WASHINGTON, D.C. - An emotional President Barack Obama called for "meaningful action" to prevent a repeat of Friday's mass shooting at a Connecticut elementary school that left 20 children dead, but he did not say what it should be.
The scene in the White House briefing room was one of the most emotional moments of Obama's presidency. Near him, two senior aides cried and held hands as they listened to the president.
Obama began his comments with no greeting. He ended them with words of Scripture, walking away in silence.
"The majority of those who died were children -- beautiful, little kids between the ages of 5 and 10 years old," Obama said. "They had their entire lives ahead of them -- birthdays, graduations, weddings, kids of their own."
He ordered that U.S. flags be flown at half-staff on public grounds through Tuesday. The White House also canceled a trip Obama was planning to take Wednesday to Portland, Maine.
As the president received briefings about the shooting, his spokesman, Jay Carney, responded to questions about gun control and Obama's campaign promises on the matter by saying "I don't think today is that day" for such a discussion.
Others, however, said it was.
"If now is not the time to have a serious discussion about gun control and the epidemic of gun violence plaguing our society, I don't know when is," Rep. Jerrold Nadler, D-N.Y. said in a statement.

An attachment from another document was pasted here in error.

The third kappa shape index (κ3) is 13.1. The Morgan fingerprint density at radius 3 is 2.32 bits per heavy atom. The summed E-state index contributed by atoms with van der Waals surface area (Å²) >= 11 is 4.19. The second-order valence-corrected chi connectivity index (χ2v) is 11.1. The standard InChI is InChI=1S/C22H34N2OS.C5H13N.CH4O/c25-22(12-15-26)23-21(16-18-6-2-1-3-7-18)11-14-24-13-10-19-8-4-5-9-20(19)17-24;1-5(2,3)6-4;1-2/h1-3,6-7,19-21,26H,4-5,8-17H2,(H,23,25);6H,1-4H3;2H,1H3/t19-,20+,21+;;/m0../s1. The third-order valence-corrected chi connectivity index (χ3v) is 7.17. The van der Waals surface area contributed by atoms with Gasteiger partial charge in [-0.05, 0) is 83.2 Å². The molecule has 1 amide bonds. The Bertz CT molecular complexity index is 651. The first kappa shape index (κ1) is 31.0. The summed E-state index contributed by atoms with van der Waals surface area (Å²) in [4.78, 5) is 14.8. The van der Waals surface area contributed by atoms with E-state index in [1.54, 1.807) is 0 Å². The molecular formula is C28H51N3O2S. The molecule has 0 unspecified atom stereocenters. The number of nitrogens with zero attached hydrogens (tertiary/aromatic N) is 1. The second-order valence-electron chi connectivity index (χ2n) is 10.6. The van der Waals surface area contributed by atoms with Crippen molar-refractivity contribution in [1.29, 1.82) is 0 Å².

The president himself signaled a desire for action, but he was not specific.
"As a country, we have been through this too many times," Obama said. "We're going to have to come together and take meaningful action to prevent more tragedies like this, regardless of the politics."
During Obama's time in office, mass shootings have shaken communities in Wisconsin, Texas and Colorado.
The latest attack comes less than two weeks before Christmas. It appeared to be the nation's second-deadliest school shooting, exceeded only by the Virginia Tech massacre in 2007.
Obama spoke from the "James S. Brady Press Briefing Room," named in 2000 in honor of the former White House press secretary, James Brady, who was shot and disabled in the assassination attempt on Ronald Reagan in 1981. Brady and his wife, Sarah, have become activists for gun control.
The president and his wife, Michelle, have two daughters.
"Michelle and I will do what I know every parent in America will do, which is hug our children a little tighter," he said. "But there are families in Connecticut who cannot do that tonight, and they need all us of right now."
The president pledged support to Connecticut Gov. Dannel P. Malloy.
Said Obama: "He will have every single resource that he needs to investigate this heinous crime."